The rapper said he plans to leave his label in July in a series of since-deleted tweets

By Benjamin VanHoose
Updated June 12, 2020 12:15 PM
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Gucci Mane
John Lamparski/Getty

Gucci Mane is calling out Atlantic Records and urging others in the industry to stand with him against "racist" music labels.

On Thursday, the "Proud of You" rapper, 40, spoke out against his record label in a series of since-deleted tweets, claiming  the Warner Music Group company is "polite racist." Gucci also said he plans to depart from the label next month.

"Leaving #AtlanticRecords July 3rd," he wrote, "these crackers polite racist."

In another post, the artist called on his peers to join him and quit in protest,  again referring to "racist ass" labels, writing: "All artists let's go on strike f--- these racist ass labels burn them down too #BlackLivesMatter #BlackExecMatter f--- these crackers????"

Reps for Gucci Mane and Atlantic Records did not immediately respond to PEOPLE's request for comment.

Most recently, Gucci released a new single featuring Lil Baby titled "Both Sides" on May 29. Atlantic Records also works with major music stars like Cardi B, Lil Uzi Vert, Meek Mill, Ed Sheeran and Bruno Mars.

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Gucci, born Radric Davis, earned his first Grammy nomination earlier this year for best R&B performance for his collaboration with Lizzo, "Exactly How I Feel."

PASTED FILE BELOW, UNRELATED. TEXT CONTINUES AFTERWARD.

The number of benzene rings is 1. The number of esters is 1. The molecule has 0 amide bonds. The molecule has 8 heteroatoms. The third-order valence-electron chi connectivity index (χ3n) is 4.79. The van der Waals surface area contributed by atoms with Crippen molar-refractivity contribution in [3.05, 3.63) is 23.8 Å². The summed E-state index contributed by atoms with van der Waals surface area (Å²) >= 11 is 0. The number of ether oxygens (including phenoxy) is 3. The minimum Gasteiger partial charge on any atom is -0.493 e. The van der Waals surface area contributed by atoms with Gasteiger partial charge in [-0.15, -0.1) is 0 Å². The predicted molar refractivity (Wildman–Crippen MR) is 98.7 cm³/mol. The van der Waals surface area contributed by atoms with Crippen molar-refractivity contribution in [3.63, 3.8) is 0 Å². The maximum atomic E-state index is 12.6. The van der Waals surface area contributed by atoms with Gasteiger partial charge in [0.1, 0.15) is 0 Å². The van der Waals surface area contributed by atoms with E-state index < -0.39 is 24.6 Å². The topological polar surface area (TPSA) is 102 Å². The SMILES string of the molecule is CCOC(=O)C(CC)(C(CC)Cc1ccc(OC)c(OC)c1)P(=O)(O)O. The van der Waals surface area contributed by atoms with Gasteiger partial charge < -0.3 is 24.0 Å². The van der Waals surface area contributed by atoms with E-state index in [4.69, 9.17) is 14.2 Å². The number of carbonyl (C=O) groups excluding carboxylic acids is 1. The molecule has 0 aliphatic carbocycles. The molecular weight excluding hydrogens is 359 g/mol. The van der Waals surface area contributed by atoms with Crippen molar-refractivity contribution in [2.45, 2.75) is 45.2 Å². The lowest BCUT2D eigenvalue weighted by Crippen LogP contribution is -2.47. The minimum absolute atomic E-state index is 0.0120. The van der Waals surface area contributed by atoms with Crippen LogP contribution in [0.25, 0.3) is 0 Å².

Atlantic Records was one of the many recording companies to go dark for an industry-wide blackout on Tuesday, June 2. The brand observed the day meant to reflect on racism and police brutality, pledging that it would commit to "continuing the fight for real change."

The brand is also honoring Black Music Month, recently writing on Instagram that it is "an unapologetic celebration of and a sincere homage to Black artists and their long standing contributions to American music and culture."

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"From @arethafranklin and @otisredding, to @publicenemy, F.LY., @missymisdemeanorelliott, and @roddyricch. This month we’ll travel through time, highlighting and exploring the rich legacy and timeless catalogs of Black artists," wrote Atlantic.

"Black music cannot be contained nor defined," the label added. "It’s soul, it’s blues, it’s pop, it’s hip-hop, it’s country, it’s rap, it’s afrobeats. Take a listen and experience the strength, resilience, and diversity of Black music. 🖤"